A sister ship is a ship of the same class or of virtually identical design to another ship. Such vessels share a nearly identical hull and superstructure layout, similar size, and roughly comparable features and equipment. They often share a common naming theme, either being named after the same type of thing or person or with some kind of alliteration. Typically the ship class is named for the first ship of that class. Often, sisters become more differentiated during their service as their equipment are separately altered.

Acorn

Acorn

The acorn, or oaknut, is the nut of the oaks and their close relatives. It usually contains one seed, enclosed in a tough, leathery shell, and borne in a cup-shaped cupule. Acorns are 1–6 cm long and 0.8–4 cm on the fat side. Acorns take between 5 and 24 months to mature; see the list of Quercus species for details of oak classification, in which acorn morphology and phenology are important factors.

Operational history

Although the other four S class ships sailed on 20 February, Stuart remained in England for another six days, and sailed with the destroyer leader HMAS Anzac.[3] Stalwart spent most of her career operating within the Australia Station, primarily along the east coast of the continent.[3]

Decommissioning and fate

Stalwart was paid off to reserve on 1 December 1925.[3] The ship was sold to Penguins Limited for ship breaking on 4 June 1937.[3] The ship was stripped of useful materials, and the remaining hulk was sunk at 33°59.906′S 151°36.067′E / 33.998433°S 151.601117°E / -33.998433; 151.601117Coordinates: 33°59.906′S 151°36.067′E / 33.998433°S 151.601117°E / -33.998433; 151.601117 on 22 July 1939.[4][5] The ship had been loaded with a cargo of condemned onions before sinking: currents removed many onions from the wreck and caused them to wash up on beaches around Bondi.[6] The ship's mast was removed before the ship's sinking, and is preserved inside the Royal Australian Navy Heritage Centre.[7]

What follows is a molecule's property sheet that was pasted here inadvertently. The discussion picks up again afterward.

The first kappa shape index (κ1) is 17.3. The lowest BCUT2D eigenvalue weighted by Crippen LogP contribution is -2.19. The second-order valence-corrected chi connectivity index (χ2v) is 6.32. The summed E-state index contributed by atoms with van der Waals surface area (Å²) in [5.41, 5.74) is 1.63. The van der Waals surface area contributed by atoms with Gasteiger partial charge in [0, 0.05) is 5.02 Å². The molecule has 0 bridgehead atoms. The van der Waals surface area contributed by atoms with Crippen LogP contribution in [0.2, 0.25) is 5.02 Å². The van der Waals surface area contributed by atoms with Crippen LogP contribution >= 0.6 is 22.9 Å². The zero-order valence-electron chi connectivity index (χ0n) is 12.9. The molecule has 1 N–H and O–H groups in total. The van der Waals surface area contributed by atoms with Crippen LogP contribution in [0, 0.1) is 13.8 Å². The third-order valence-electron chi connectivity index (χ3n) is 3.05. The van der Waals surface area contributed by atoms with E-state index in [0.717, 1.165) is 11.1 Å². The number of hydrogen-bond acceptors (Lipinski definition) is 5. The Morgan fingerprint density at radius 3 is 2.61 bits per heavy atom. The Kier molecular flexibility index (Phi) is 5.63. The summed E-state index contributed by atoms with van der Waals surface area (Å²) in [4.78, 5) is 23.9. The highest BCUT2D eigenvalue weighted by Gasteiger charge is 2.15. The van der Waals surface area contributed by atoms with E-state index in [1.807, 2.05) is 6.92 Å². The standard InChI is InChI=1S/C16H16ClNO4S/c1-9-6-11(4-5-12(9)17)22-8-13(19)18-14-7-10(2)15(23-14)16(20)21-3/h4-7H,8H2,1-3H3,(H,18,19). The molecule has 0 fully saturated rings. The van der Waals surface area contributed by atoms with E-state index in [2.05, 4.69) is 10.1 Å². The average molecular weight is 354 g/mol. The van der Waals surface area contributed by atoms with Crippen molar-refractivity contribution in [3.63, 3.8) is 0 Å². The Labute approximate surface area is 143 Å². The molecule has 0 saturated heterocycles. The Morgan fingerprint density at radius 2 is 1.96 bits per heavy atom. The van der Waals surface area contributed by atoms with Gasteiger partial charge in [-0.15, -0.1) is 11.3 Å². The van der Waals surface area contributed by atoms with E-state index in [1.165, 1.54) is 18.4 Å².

Discover more about Decommissioning and fate related topics

Ship breaking

Ship breaking

Ship-breaking is a type of ship disposal involving the breaking up of ships for either a source of parts, which can be sold for re-use, or for the extraction of raw materials, chiefly scrap. Modern ships have a lifespan of 25 to 30 years before corrosion, metal fatigue and a lack of parts render them uneconomical to operate. Ship-breaking allows the materials from the ship, especially steel, to be recycled and made into new products. This lowers the demand for mined iron ore and reduces energy use in the steelmaking process. Fixtures and other equipment on board the vessels can also be reused. While ship-breaking is sustainable, there are concerns about the use by poorer countries without stringent environmental legislation. It is also labour-intensive, and considered one of the world's most dangerous industries.